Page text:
One of Central America's most active volcanos, the conical Vocano of Fire reaches an altitude of 12,346 feet (3,763 meters) above sea level at its peak.
Authorities have warned the death toll could rise as there are a number of people who have been reported missing and are unaccounted for.
Rescue workers are desparately battling to find missing people and pull bodies from the lava slicks, called pyroclastic flows, that engulfed the village of El Rodeo.
Firefighter spokesman Mynor Ruano says pyroclastic flows have cut off roads leading to the area southwest of Guatemala's capital and they have not been able to reach it.
Explosions are still coming from the volcano, said Eddy Sanchez, director of the National Institute of Seismology, Volcanology, Meteorology and Hydrology.
Farmers covered in ash fled for their lives as civil defense workers tried to relocate them to shelters.
Ash fell on the Guatemala City area as well as the departments of Sacatepequez, Chimaltenango and Escuintla.
More than 1.7 million people have been affected by the eruption as lava flows towards the capital, Guatemala City.
Authorities said the volcano was unlikely to erupt again, but a massive column of ash still hung in the sky Monday, leading officials to close Guatemala's global airport and urge residents to stay inside. Other videos show residents walking barefoot and covered in muddy residue. Video images published by Sacatepezuez television showed a charred landscape where a lava flow came into contact with homes. The lava river was running on the other side of the volcano.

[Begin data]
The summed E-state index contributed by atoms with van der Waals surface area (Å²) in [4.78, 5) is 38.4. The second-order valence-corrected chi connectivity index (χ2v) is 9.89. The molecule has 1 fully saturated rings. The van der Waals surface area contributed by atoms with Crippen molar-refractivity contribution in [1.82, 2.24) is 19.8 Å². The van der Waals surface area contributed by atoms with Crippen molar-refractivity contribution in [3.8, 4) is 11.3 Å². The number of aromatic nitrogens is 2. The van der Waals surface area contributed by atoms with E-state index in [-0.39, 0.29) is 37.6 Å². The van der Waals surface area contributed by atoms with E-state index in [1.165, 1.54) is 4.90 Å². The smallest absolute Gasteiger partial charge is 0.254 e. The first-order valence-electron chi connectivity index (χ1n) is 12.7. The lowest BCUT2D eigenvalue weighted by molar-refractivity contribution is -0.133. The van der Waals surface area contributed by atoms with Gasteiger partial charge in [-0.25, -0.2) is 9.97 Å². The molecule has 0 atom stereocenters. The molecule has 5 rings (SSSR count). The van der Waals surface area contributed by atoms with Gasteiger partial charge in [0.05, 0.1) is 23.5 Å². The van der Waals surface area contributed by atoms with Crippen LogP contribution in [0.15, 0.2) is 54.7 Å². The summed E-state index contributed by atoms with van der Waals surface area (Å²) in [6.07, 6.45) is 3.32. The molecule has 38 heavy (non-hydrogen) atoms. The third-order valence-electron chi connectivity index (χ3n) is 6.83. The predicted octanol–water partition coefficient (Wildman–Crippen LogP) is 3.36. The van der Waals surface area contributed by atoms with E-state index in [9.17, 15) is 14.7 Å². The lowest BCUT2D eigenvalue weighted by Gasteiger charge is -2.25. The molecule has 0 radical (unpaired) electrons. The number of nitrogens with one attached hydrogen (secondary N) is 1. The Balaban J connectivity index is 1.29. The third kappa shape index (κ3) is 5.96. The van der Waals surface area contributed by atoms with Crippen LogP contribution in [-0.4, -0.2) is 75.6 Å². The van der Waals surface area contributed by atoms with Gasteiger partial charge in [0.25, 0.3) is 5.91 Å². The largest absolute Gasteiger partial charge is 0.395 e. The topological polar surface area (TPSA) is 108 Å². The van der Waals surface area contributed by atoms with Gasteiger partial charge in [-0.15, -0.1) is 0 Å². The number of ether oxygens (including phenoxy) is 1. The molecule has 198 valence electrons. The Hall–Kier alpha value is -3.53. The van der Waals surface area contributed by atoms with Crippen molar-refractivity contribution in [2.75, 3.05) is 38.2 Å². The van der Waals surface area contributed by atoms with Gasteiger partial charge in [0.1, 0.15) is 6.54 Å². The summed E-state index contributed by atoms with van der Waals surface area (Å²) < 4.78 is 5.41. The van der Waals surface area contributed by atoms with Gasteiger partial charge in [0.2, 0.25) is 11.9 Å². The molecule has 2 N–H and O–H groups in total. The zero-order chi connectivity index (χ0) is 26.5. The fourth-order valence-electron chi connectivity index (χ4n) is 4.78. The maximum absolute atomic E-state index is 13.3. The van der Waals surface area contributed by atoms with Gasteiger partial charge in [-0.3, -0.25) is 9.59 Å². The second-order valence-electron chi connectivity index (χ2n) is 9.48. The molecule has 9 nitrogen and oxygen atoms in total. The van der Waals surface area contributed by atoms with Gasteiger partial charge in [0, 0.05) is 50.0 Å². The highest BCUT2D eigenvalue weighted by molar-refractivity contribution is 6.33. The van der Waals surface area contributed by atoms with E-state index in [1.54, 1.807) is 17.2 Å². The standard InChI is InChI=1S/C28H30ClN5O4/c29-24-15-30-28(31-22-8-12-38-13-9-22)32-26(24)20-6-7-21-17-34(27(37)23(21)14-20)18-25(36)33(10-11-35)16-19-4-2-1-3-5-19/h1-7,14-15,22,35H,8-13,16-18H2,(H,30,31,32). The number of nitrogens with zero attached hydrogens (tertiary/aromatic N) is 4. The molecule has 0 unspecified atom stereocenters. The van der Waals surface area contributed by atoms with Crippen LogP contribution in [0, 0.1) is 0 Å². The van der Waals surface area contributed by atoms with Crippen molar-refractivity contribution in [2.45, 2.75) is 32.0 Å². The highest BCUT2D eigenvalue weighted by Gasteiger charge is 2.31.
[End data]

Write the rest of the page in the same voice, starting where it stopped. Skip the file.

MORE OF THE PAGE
Cabanas said that the dead included a civil protection official.
Soot blanketed cars and houses in the nearby villages of San Pedro Yepocapa and Sangre de Cristo.
Disaster agency chief Sergio Cabanas says rescuers using helicopters have rescued 10 people from areas hit by thick ash, mud or lava.
Fuego, one of several active volcanoes out of 34 in the Central American country, is near the colonial city of Antigua, a UNESCO world heritage site that has survived several volcanic eruptions. Aviation authorities closed the capital's worldwide airport because of the danger posed to planes by the ash.
The volcanic ash was registered in seven municipalities near the erupting volcano. Guatemala's nearby airport, La Aurora International, shut down due to the eruption.
"Go, go, go, Chavez, be careful, be careful, start driving. there are people, there are people (expletive), put the siren on.calm down, calm down.are those ambulances behind us?"
Sunday's explosion sent a large plume of ash and molten rock into the air, killing more than two dozen people.